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Home > Chords / Theory > Root Notes

Guitar Chord Root Notes

Understanding chord root notes is crucial, not only if you're planning on delving deeper into chord theory, but also if you want to be able to build chords in any key.

Root notes are the notes upon which a chord is built. It is literally the root of the chord.

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The root note is often labelled 1. This is because it marks the first note in the scale around which the chord is built.

All the other tones in the chord are intervals in relation to this root note.

All my chord diagrams clearly mark the root note as a red 1!

The root note provides the first building block for a given chord. Whichever note the root lies on is the note around which the chord is notated.

For example, if the root note is G, and the chord built on this root note is a major chord, the chord will be G major.

If the root note is C# (C sharp), and the chord built on this root note is a minor chord, the chord will be C# minor.

If the root note is Eb (E flat), and the chord built on this root note is a major 7th chord, the chord will be Ebmaj7.

So that's the first thing to understand about chord root notes - the root note is what determines the letter we use in the chord symbol.

If I asked you what the root note of Esus4 (E suspended 4th) is, what would your answer be?

E is correct!

Whichever letter you see used in a chord is the note you first look for on the fretboard in order to build the rest of the chord from that position. That's just one reason why you should learn to be able to identify chord root notes on the fretboard.

Identifying guitar chord root notes on the fretboard

So, we know that the root note is represented using the number 1.

If we wanted to play a C major chord, we'd first locate the note C in various positions across the fretboard. We start with the bottom 3 strings, E, A and D in standard tuning, because these strings most commonly provide the lowest root note (or bass root) of a given chord.

However, if you've learned the notes on the fretboard, you'll know where the note C occurs on all 6 strings...

C root note across the fretboard

Most chord shapes are built upon an E, A or D string root note. We can call this the "bass note" of our chord. If you're playing with a bassist, you wouldn't have to actually play the bass root note, but it's good to know where it is for a visual reference point, to find your bearings on the fretboard.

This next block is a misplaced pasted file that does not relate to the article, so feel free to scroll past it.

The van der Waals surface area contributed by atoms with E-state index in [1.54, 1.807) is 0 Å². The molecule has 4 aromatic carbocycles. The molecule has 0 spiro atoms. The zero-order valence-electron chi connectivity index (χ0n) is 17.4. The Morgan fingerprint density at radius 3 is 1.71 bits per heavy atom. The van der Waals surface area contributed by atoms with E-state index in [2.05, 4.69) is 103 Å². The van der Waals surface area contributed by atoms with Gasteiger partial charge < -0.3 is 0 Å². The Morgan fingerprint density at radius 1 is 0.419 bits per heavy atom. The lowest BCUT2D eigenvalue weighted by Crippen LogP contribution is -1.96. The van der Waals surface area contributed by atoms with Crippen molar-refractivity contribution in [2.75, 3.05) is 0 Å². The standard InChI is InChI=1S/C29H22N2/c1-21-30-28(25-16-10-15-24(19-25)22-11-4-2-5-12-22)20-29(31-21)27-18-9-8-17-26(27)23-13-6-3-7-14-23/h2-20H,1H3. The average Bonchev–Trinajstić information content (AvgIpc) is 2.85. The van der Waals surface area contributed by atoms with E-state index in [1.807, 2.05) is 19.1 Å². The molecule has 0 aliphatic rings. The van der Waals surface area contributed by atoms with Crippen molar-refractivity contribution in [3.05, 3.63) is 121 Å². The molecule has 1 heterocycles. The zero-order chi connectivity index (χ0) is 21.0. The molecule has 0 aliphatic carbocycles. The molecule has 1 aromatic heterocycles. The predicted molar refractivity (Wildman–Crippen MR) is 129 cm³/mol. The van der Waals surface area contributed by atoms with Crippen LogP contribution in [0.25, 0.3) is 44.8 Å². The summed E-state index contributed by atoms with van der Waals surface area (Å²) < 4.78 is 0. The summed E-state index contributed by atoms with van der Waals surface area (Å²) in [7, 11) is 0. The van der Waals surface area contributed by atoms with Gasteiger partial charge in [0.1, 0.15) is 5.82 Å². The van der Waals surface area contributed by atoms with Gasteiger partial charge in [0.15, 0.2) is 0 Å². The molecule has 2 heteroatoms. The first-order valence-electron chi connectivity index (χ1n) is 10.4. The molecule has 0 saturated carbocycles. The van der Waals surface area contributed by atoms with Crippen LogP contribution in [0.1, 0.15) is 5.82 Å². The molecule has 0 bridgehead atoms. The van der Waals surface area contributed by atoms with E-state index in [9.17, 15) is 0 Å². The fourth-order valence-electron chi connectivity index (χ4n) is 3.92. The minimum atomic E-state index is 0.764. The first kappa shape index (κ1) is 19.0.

Using the C root note at the 8th fret on the low E string, I could build a standard barre chord shape on that position...

E form chord with low E string chord root note
                      Fret 8

Now, you'll notice that there are higher chord root notes on the D and high E strings. These are also the note C, each one an octave of the last.

Another option for building a C major chord would be on the A string root note we identified, at the 3rd fret...

open C major chord form

Yet another option would be the open C major form, again rooted at the 3rd fret (C)...

open C major chord form

So by being able to identify bass root notes like this, we have several positions for building different voicings of the same chord. Not just major or minor chords either - there are whole host of chord types we can build on this root note. More on these variations in the chords section.

Also, don't forget that the open E, A and D strings provide bass root notes for open chord fingerings. For example, the open E minor chord uses the open low E string as its bass root note...

open E minor chord with open E root note

From this root note, you can modify and add to the other tones in the chord as you wish, but the root note is always the central tonal reference point for any chord you build.

As mentioned earlier, you don't actually have to play the root note, but just knowing where it is gives you that visual reference point for stacking the rest of the chord.

Once you fully understand this root note concept, you're ready to move on to learning how chord tones (intervals) are stacked in relation to that root note.

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